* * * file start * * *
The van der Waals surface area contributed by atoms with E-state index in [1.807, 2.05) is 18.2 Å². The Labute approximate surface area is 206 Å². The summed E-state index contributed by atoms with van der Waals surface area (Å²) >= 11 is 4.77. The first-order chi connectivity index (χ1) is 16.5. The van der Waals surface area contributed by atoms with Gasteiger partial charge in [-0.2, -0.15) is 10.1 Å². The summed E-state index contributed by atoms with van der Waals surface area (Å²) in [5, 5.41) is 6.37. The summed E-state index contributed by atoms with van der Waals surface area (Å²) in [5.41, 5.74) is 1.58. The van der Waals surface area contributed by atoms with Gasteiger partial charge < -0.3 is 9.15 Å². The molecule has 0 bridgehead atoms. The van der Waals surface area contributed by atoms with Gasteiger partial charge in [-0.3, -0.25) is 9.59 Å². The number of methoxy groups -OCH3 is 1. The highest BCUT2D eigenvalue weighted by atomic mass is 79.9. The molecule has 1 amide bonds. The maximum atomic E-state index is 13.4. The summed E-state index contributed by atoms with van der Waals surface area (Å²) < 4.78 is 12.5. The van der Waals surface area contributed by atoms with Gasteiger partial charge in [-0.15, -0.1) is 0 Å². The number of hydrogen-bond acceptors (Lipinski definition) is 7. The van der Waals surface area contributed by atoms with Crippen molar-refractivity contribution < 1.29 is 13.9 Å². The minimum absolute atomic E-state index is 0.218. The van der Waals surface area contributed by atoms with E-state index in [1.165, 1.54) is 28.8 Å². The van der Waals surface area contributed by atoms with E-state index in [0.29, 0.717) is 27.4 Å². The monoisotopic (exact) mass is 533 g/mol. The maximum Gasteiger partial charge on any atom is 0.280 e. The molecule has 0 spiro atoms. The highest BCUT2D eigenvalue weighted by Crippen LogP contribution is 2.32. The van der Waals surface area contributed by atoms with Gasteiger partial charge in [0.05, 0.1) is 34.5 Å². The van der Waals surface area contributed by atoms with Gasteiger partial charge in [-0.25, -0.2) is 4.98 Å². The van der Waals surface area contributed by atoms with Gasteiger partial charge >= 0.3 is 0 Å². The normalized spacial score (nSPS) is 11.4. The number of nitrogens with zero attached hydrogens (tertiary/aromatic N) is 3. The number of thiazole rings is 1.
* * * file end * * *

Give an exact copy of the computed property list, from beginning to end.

The van der Waals surface area contributed by atoms with E-state index in [1.807, 2.05) is 18.2 Å². The Labute approximate surface area is 206 Å². The summed E-state index contributed by atoms with van der Waals surface area (Å²) >= 11 is 4.77. The first-order chi connectivity index (χ1) is 16.5. The van der Waals surface area contributed by atoms with Gasteiger partial charge in [-0.2, -0.15) is 10.1 Å². The summed E-state index contributed by atoms with van der Waals surface area (Å²) in [5, 5.41) is 6.37. The summed E-state index contributed by atoms with van der Waals surface area (Å²) in [5.41, 5.74) is 1.58. The van der Waals surface area contributed by atoms with Gasteiger partial charge < -0.3 is 9.15 Å². The molecule has 0 bridgehead atoms. The van der Waals surface area contributed by atoms with Gasteiger partial charge in [-0.3, -0.25) is 9.59 Å². The number of methoxy groups -OCH3 is 1. The highest BCUT2D eigenvalue weighted by atomic mass is 79.9. The molecule has 1 amide bonds. The maximum atomic E-state index is 13.4. The summed E-state index contributed by atoms with van der Waals surface area (Å²) < 4.78 is 12.5. The van der Waals surface area contributed by atoms with Gasteiger partial charge in [-0.15, -0.1) is 0 Å². The number of hydrogen-bond acceptors (Lipinski definition) is 7. The van der Waals surface area contributed by atoms with Crippen molar-refractivity contribution < 1.29 is 13.9 Å². The minimum absolute atomic E-state index is 0.218. The van der Waals surface area contributed by atoms with E-state index in [1.165, 1.54) is 28.8 Å². The van der Waals surface area contributed by atoms with E-state index in [0.29, 0.717) is 27.4 Å². The monoisotopic (exact) mass is 533 g/mol. The maximum Gasteiger partial charge on any atom is 0.280 e. The molecule has 0 spiro atoms. The highest BCUT2D eigenvalue weighted by Crippen LogP contribution is 2.32. The van der Waals surface area contributed by atoms with Gasteiger partial charge in [0.05, 0.1) is 34.5 Å². The van der Waals surface area contributed by atoms with Gasteiger partial charge in [-0.25, -0.2) is 4.98 Å². The van der Waals surface area contributed by atoms with Gasteiger partial charge >= 0.3 is 0 Å². The normalized spacial score (nSPS) is 11.4. The number of nitrogens with zero attached hydrogens (tertiary/aromatic N) is 3. The number of thiazole rings is 1.